Raghuram Rajan, Katherine Dusak Miller Distinguished Service Professor of Finance at Chicago Booth and Former Head of Reserve Bank of India
Widely considered one of the most gifted central bankers of the modern era, Raghuram Rajan is a highly prominent voice on monetary policy and the global macro economy and it was my distinct privilege to bring his insights to the Alpha Exchange. Now the Katherine Dusak Miller Distinguished Professor of Finance at Chicago Booth, Dr. Rajan was head of the Reserve Bank of India from 2013-2016, stewarding the country’s economy and financial system through a precarious time punctuated by a violent currency sell-off and a challenging bout of inflation. Our conversation covers monetary policy, episodes of financial crisis, the fallout from Covid-19 and that pesky conundrum, inflation. Dr. Rajan gives the Powell Fed high marks on its forceful response to the pandemic, crediting it with staving off a self-reinforcing asset price sell-off. At the same time, he worries that, as the Central Bank becomes more interventionist, it risks being captured by markets and will find it difficult to extricate itself from extraordinary accommodation. Lastly, we discuss Dr. Rajan’s most recent book, “The Third Pillar”, an important contribution to how policymakers should think about the interaction between the state, markets and local communities. I hope you enjoy this episode of the Alpha Exchange as much as I did.
'Is It Time to De-centralise Power?' | Raghuram Rajan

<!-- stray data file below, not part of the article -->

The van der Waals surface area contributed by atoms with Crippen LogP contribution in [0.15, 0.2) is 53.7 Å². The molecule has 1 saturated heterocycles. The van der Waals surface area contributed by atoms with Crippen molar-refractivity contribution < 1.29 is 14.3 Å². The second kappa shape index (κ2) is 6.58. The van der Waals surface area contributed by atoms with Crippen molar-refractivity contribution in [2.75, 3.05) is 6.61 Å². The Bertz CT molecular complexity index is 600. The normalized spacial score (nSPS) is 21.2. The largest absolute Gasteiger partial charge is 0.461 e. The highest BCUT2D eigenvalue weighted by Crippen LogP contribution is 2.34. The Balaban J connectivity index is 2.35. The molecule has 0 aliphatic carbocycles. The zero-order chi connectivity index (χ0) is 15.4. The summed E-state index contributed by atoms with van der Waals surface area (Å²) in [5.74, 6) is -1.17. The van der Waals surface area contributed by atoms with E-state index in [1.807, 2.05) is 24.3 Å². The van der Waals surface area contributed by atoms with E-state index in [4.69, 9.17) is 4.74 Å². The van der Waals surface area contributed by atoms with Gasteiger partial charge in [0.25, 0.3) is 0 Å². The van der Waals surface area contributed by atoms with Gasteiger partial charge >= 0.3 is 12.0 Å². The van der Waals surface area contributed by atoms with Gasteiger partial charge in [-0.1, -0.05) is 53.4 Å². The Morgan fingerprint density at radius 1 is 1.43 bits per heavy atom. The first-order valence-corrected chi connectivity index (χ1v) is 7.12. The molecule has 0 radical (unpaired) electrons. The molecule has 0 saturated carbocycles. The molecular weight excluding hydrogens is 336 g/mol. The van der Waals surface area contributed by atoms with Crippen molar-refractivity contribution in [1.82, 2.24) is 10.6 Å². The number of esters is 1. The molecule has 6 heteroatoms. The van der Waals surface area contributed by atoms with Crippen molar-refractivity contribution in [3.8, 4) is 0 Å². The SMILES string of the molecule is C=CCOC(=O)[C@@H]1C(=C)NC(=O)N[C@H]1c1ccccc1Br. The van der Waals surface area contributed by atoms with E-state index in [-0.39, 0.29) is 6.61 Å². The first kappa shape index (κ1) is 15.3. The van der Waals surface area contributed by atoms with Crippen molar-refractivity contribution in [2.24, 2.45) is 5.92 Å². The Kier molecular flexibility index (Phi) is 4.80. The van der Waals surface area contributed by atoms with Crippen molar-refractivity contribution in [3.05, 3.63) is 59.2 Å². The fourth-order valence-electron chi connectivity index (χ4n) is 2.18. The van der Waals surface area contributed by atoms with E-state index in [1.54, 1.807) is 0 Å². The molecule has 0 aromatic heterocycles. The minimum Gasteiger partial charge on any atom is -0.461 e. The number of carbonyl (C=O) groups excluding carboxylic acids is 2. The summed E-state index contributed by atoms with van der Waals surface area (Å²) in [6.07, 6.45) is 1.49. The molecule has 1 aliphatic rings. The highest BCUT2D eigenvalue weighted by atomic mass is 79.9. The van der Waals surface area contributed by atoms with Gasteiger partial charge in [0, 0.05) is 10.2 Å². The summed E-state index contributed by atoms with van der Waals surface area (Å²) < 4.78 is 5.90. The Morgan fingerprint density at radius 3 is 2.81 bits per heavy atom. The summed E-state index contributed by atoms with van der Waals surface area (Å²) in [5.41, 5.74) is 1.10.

During the Covid-19 crisis we have tended to look to national governments to act, expecting them to pull every lever available to protect life. But have we been looking in the wrong place? Are local, state and regional authorities – often with more knowledge of which policies are appropriate and workable in a given area - better placed to take the lead in health emergencies? Ben Chu (The Independent) and Lizzy Burden (The Telegraph) speak to Raghuram Rajan (former Governor of the Reserve Bank of India) Music by Slenderbeats
Kopi Time E08: Ex-IMF chief economist and ex-RBI governor, Prof Raghuram Rajan
Kopi Time podcast with Taimur Baig
“Until you have defeated the virus everywhere, you haven’t really defeated it anywhere” I discuss a wide range of conjunctural topics with Professor Raghuram Rajan, a foremost global authority on central banking, financial markets, and economic development. Prof Rajan begins by underscoring the high degree of uncertainty around economic forecasts and major risks weighing on financial markets. He shares with us his take on the impact of Covid-19 on developed economies, where there are early signs of curve flattening. His key concern is countries like India, characterised by not only weak economic fundamentals, but also weak administrative machinery and inadequate public health coverage. See his article with Nobel laureates Abhijit Banerjee and Amartya Sen on this topic at https://go.dbs.com/2wITOH0 On fiscal and monetary policy measures, Prof Rajan supports strong and innovative life-line measures for those most affected by the crisis, but he is not in favour of support for all, especially in advanced economies that have strong bankruptcy processes in place. He also talks about this crisis as a window for banks to redeem themselves after the missteps around the 2008/09 financial crisis. Dr. Rajan has just been named a member of the IMF’s external advisory group. He talks about how he would advocate more liquidity support measure for EMs, as well as special temporary swap-like IMF financing facilities to supplement what the US Fed has been doing. In his recent book “The Third Pillar—how markets and the state leave the community behind,” Prof Rajan calls for local communities to be empowered further. Here he contextualises the role of communities in health and education, particularly relevant at times like this. We end with some hope that at the G20 and G7 levels, despite a lack of US leadership, the world is coming together to take coordinated actions to combat Covid-19 and its economic damage.See omnystudio.com/listener for privacy information.